Like the South, NH needs federal OK on voting
Unless and until it gets removed, items such as House and Senate redistricting and Voter ID changes will need DOJ blessing.
Last week, House Speaker William O'Brien told the Attorney General's office that redistricting plans had to be in the hands of the federal government by Thursday to meet a 60-day window before the June 6 sign-up for state and federal primary elections begins.
'The submission for those plans is being worked on now,' said Associate Attorney General Richard Head Tuesday. He said the submission would include a fairly detailed description of the bill, its background and how it got to where it is, but noted it is still being drafted.
Its submission includes descriptions of the state and federal constitutional provision on redistricting, what is required for the department's statutory review as it relates to the protected voting classes under the voting rights act.
The submission will also include an analysis of how the plans are objective and not based on racial criteria, Head said.
The federal law was intended to crack down on discriminatory voting practices that barred or hindered voting by African-Americans or other minorities. New Hampshire is the only northern state on the list, along with Alabama, Mississippi and 13 others. Under its provisions, communities with 50 percent or fewer adults voting in a presidential election violated the act.
New Hampshire was caught up in the act in the 1968 presidential election when 10 small communities were identified: Rindge, Millsfield, Pinkham's Grant, Stewartstown, Stratford, Benton, Antrim, Boscawen, Newington and Unity.
Head said because the towns are affected by statewide election laws, any changes have to be submitted to the federal agency.
His office recently completed filing all changes made to election laws from 1968 to this year. For years the state ignored the federal law - outside of redistricting plans - and did not submit election law changes for pre-approval, and the federal agency took no action against the state.
All that changed in 2002 with passage of the 'Help America Vote Act'' and the millions of dollars in federal money New Hampshire stood to lose if it did not comply with the 1965 law.
The state began the process of submitting all the changes in its voting laws and began asking to be removed from pre-approval.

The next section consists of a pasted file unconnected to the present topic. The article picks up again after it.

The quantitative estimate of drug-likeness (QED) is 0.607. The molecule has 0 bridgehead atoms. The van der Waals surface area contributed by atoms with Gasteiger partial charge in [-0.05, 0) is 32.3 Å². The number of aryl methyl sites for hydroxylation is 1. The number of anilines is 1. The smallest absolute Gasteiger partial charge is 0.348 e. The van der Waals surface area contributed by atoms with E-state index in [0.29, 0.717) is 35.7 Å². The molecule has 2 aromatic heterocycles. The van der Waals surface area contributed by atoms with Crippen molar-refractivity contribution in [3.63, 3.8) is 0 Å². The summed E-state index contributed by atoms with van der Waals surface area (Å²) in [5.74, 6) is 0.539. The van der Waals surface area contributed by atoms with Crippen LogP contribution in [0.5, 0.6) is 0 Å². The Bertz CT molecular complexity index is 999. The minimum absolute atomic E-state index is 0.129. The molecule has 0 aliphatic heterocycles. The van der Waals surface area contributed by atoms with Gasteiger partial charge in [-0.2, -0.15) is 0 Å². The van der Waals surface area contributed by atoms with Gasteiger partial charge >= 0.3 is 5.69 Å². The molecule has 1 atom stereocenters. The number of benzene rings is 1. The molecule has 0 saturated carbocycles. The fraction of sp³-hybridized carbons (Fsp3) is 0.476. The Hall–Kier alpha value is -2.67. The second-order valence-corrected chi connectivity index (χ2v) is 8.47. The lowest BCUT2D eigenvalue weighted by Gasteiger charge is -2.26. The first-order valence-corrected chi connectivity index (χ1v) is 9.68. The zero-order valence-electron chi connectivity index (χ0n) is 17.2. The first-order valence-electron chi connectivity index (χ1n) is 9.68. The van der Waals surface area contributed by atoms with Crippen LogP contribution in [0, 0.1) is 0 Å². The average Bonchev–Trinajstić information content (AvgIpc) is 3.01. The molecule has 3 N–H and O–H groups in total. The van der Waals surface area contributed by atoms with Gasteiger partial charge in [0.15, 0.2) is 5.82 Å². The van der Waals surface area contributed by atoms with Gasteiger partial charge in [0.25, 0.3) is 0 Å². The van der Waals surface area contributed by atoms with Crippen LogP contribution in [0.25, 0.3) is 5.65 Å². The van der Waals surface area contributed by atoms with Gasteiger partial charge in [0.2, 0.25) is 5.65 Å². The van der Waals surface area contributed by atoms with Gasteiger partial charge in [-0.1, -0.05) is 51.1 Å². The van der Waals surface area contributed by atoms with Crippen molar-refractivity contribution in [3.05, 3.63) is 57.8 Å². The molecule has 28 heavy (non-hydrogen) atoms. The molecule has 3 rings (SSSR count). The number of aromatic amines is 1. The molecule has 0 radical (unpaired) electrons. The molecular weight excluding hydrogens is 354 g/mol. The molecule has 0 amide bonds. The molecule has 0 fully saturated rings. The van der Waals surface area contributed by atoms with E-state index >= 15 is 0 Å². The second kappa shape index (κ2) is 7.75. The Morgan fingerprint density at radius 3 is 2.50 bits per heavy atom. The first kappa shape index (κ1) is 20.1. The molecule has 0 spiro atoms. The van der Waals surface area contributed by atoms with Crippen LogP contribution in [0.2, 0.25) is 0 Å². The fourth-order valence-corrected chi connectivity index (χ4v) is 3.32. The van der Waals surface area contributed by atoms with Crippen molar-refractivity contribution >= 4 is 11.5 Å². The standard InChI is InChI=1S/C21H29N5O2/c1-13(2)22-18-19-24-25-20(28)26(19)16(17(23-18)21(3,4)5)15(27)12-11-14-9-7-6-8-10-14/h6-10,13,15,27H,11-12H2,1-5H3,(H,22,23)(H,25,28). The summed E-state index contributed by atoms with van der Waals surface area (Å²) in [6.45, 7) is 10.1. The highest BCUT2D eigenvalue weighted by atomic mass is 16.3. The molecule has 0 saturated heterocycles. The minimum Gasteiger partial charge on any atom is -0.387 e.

In a letter to the Justice Department, then Assistant Attorney General Bud Fitch explained why each of the 10 communities should not have been included in the list of violators in 1968, noting many of them had only white residents and should not have come under the law's provisions.
Fitch pointed out other issues such as Newington's population drop of 1,700 people in 10 years and the fact that in almost every community, well over 50 percent of registered voters participated in presidential elections - including 1968.
'We recognize that New Hampshire should have made these Census and history-based arguments in 1972 and should have more fully complied with the preclearance requirement,'' Fitch wrote. 'It can also be questioned why the DOJ failed to enforce the requirement of these laws in New Hampshire. Using resources now to pursue either failure to act does not serve the people of New Hampshire or of the United States. We respectfully suggest that the New Hampshire Attorney General and the DOJ spending tens of thousands of tax dollars to now pre-clear every change to New Hampshire law that affects voter registration or voting that occurred since 1968 also does not serve our constituents well,' Fitch wrote.
The Justice Department denied the state's request but did clear it to receive $17 million form the Help America Vote Act.
Since then, the state has been working through statute changes and submitting them to the Justice Department.
Head said once approval of all the changes is given from the Justice Department, 'I anticipate we will seek removal of our obligation for preclearance. I do not believer there is any need under the Voting Rights Act for New Hampshire to continue that obligation.'
Secretary of State Bill Gardner called the state's inclusion 'an embarrassment' for the Justice Department, noting the state should never have been put in that position. 'That's why they never enforced it,' he said.
'It's not like there are any legitimate reasons for it,' Gardner said.
Current bills that would require federal OK include photo identification to vote and tying a voter's residence to car registration. Recently the Justice Department rejected a photo Identification law from Texas.
Claire Ebel, executive director of the New Hampshire Civil Liberties Union, said continued federal review is a good thing, 'given the number of absolutely dreadful pieces of legislation that impact voting rights introduced this session and some regrettably passed the House.'